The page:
The Sartonis in Soca

The Soča valley is a whitewater paradise in the small European country of Slovenia. This lush valley lies in the western part of the country right across the border with northern Italy. The high peaks of the Julian Alps enclose the valley, and the aqua-marine waters of the mighty Soča flow right down the middle of it. This river is why we are here!

Since my first visit, last October, I haven’t stopped talking about coming back. Armed with our Hala stand-up boards, three of us have made the trip from the Reno/Tahoe area. We are joined by other paddlers from the USA, UK, Hungary, Czech Republic, Slovakia, and Germany.

Our base is the bustling town of Bovec, nestled in the heart of the whitewater center of the river. During our trip planning, we scored a spacious 2-bedroom apartment a couple of hundred meters from the town square. The place has all the amenities we need plus some: storage area for our SUPs, clothes lines for hanging wet gear, and a fertile garden with beautiful flowers, vegetables, and fruit trees. Our hosts are a young couple of “retired” raft guides: Miha, a local kid who has paddled and guided all over the world; and Brooke, originally from California, earned her stripes as a river guide in the waters of Colorado. Miha’s parents live in the apartment above us. Although we only speak a couple of words of Slovenian, our fluency in English and Italian give us the ability to communicate with just about everyone in town.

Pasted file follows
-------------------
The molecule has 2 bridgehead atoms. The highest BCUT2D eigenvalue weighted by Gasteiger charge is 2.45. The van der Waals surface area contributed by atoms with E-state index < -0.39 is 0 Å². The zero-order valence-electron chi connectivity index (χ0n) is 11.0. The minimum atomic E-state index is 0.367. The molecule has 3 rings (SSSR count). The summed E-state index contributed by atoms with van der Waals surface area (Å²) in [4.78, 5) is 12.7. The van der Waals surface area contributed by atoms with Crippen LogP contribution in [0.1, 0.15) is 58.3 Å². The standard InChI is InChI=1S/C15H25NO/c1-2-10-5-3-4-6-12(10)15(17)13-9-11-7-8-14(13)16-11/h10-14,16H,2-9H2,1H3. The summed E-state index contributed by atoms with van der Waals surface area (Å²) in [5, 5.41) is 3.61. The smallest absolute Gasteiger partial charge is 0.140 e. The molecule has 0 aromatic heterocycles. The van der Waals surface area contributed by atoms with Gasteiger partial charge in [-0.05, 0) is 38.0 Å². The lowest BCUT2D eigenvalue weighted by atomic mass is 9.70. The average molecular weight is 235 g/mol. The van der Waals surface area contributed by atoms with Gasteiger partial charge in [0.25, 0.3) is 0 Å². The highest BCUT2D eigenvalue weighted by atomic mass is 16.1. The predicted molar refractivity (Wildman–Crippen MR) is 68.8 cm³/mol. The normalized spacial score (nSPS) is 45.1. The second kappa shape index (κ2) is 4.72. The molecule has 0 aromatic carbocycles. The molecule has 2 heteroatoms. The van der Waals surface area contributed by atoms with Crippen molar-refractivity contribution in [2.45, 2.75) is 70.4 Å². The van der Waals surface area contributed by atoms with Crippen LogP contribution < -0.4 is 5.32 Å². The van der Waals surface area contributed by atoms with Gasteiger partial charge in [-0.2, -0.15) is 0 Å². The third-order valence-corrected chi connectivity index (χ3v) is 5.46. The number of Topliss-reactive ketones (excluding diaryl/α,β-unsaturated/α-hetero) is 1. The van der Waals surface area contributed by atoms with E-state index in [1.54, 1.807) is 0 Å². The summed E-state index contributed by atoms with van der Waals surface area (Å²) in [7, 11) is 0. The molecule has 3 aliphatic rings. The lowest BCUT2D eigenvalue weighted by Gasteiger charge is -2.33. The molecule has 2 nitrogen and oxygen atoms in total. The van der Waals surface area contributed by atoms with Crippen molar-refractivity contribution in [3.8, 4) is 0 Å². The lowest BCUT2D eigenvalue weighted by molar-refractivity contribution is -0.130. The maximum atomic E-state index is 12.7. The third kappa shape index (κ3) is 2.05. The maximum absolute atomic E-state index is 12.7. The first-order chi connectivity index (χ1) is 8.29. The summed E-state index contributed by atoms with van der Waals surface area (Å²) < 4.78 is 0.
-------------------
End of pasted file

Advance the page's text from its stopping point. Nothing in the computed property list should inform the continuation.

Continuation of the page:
Our typical day begins with breakfast at the coffee shop in the main square, followed by a quick stop at the information office to purchase a river pass for the day, then onto the market to get sandwiches and fruit bars for lunch; everything is in walking distance here in Bovec.

We are here for twelve days and plan to get as many days on the water as the weather and flows allow. In mid-July, because we are upstream of all the dams, the flow of the river is dependent on water from the natural spring at the source, small side-creeks, and any significant rain event that might pass by. This high up the Soča is a low volume river and the gauge at Zaga reads 14-15 cumecs; on the low end but still really fun. The main targets on our paddling hit-list are the Upper Soča, the Srpenica, Trnovo, and Otona sections. The difficulty is mostly in the class 3 range with a couple of class 4 rapids thrown in for good measure. The paddling is extremely technical and slalom-like due to the rocky nature of the river and the lower flow.

The Upper Soča between Kršovec and Čezsoča is one of the most visually striking sections. The water is so clear, that in pictures it appears we are paddling in midair. At current water levels, many of the rapids are quite shallow and require precise navigation. Highlights of this run are tackling the incredibly narrow Zmuklica gorge and playing on the natural whitewater park on the Koritnica just above the confluence with the Soča.

Below Čezsoča the river opens up into a scenic flood plane; several kilometers of easy paddling leads past views of the great Boka waterfall and then onto the more popular whitewater sections.

Srpenica1 to Trnovo1 is where the majority of the commercial rafting is taking place this time of year, so it’s very busy for Soča standards even during midweek. The run warms you up with some easy rapids before the river begins to narrow and change in character as it approaches Srpenica2: gradient increases, rocks become larger and more numerous, and the flow is constricted, resulting in deeper pushier water. For our current level of ability, this is our favorite stretch. The continuous technical rapids that follow provide us with ample opportunities to refine our whitewater skills. Three-quarters of the way down from Srpenica2, the giant Jumping Rock warns that we are approaching the two siphons (sieves) on this stretch of river. Although manageable at current flows, they are a great reminder not to ever let our guard down when paddling on the Soča.